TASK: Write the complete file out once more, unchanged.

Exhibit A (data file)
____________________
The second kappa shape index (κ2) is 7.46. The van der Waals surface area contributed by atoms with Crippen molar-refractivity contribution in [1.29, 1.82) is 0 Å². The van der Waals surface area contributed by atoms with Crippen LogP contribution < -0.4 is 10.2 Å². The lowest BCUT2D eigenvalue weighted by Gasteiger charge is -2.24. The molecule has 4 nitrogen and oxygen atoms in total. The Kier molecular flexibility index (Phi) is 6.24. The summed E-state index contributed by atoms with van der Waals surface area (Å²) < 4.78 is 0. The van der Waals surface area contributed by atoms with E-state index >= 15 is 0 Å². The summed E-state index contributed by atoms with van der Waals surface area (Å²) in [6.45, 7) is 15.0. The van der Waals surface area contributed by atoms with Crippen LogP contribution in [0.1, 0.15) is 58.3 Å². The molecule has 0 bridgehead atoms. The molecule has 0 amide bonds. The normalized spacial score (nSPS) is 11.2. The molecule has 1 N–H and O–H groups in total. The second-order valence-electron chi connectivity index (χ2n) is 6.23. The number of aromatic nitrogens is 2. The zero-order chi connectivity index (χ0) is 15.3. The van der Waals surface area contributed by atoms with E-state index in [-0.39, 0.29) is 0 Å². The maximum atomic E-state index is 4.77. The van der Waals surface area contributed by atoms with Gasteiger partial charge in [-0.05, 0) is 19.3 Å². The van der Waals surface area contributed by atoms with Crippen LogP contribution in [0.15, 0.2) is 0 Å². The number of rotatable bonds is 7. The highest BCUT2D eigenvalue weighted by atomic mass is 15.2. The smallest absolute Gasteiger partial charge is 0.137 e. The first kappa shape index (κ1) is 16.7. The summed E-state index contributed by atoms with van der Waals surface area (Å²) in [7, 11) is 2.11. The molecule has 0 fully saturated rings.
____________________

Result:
The second kappa shape index (κ2) is 7.46. The van der Waals surface area contributed by atoms with Crippen molar-refractivity contribution in [1.29, 1.82) is 0 Å². The van der Waals surface area contributed by atoms with Crippen LogP contribution < -0.4 is 10.2 Å². The lowest BCUT2D eigenvalue weighted by Gasteiger charge is -2.24. The molecule has 4 nitrogen and oxygen atoms in total. The Kier molecular flexibility index (Phi) is 6.24. The summed E-state index contributed by atoms with van der Waals surface area (Å²) < 4.78 is 0. The van der Waals surface area contributed by atoms with E-state index >= 15 is 0 Å². The summed E-state index contributed by atoms with van der Waals surface area (Å²) in [6.45, 7) is 15.0. The van der Waals surface area contributed by atoms with Crippen LogP contribution in [0.1, 0.15) is 58.3 Å². The molecule has 0 bridgehead atoms. The molecule has 0 amide bonds. The normalized spacial score (nSPS) is 11.2. The molecule has 1 N–H and O–H groups in total. The second-order valence-electron chi connectivity index (χ2n) is 6.23. The number of aromatic nitrogens is 2. The zero-order chi connectivity index (χ0) is 15.3. The van der Waals surface area contributed by atoms with E-state index in [-0.39, 0.29) is 0 Å². The maximum atomic E-state index is 4.77. The van der Waals surface area contributed by atoms with Gasteiger partial charge in [-0.05, 0) is 19.3 Å². The van der Waals surface area contributed by atoms with Crippen LogP contribution in [0.15, 0.2) is 0 Å². The number of rotatable bonds is 7. The highest BCUT2D eigenvalue weighted by atomic mass is 15.2. The smallest absolute Gasteiger partial charge is 0.137 e. The first kappa shape index (κ1) is 16.7. The summed E-state index contributed by atoms with van der Waals surface area (Å²) in [7, 11) is 2.11. The molecule has 0 fully saturated rings.